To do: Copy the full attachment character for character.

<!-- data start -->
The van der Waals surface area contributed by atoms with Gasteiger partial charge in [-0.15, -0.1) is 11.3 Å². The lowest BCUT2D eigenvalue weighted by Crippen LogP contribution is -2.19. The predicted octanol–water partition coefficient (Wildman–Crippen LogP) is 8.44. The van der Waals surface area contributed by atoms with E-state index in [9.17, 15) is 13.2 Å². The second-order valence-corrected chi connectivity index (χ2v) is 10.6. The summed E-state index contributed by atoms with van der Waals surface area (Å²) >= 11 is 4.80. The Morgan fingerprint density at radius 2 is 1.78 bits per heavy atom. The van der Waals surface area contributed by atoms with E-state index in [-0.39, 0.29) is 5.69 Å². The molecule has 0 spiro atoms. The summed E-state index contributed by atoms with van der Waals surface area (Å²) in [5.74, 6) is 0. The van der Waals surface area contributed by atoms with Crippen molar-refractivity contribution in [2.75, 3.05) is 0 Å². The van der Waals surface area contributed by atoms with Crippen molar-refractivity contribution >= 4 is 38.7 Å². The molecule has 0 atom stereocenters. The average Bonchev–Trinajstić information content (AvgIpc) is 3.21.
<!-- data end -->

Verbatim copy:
The van der Waals surface area contributed by atoms with Gasteiger partial charge in [-0.15, -0.1) is 11.3 Å². The lowest BCUT2D eigenvalue weighted by Crippen LogP contribution is -2.19. The predicted octanol–water partition coefficient (Wildman–Crippen LogP) is 8.44. The van der Waals surface area contributed by atoms with E-state index in [9.17, 15) is 13.2 Å². The second-order valence-corrected chi connectivity index (χ2v) is 10.6. The summed E-state index contributed by atoms with van der Waals surface area (Å²) >= 11 is 4.80. The Morgan fingerprint density at radius 2 is 1.78 bits per heavy atom. The van der Waals surface area contributed by atoms with E-state index in [-0.39, 0.29) is 5.69 Å². The molecule has 0 spiro atoms. The summed E-state index contributed by atoms with van der Waals surface area (Å²) in [5.74, 6) is 0. The van der Waals surface area contributed by atoms with Crippen molar-refractivity contribution in [2.75, 3.05) is 0 Å². The van der Waals surface area contributed by atoms with Crippen molar-refractivity contribution >= 4 is 38.7 Å². The molecule has 0 atom stereocenters. The average Bonchev–Trinajstić information content (AvgIpc) is 3.21.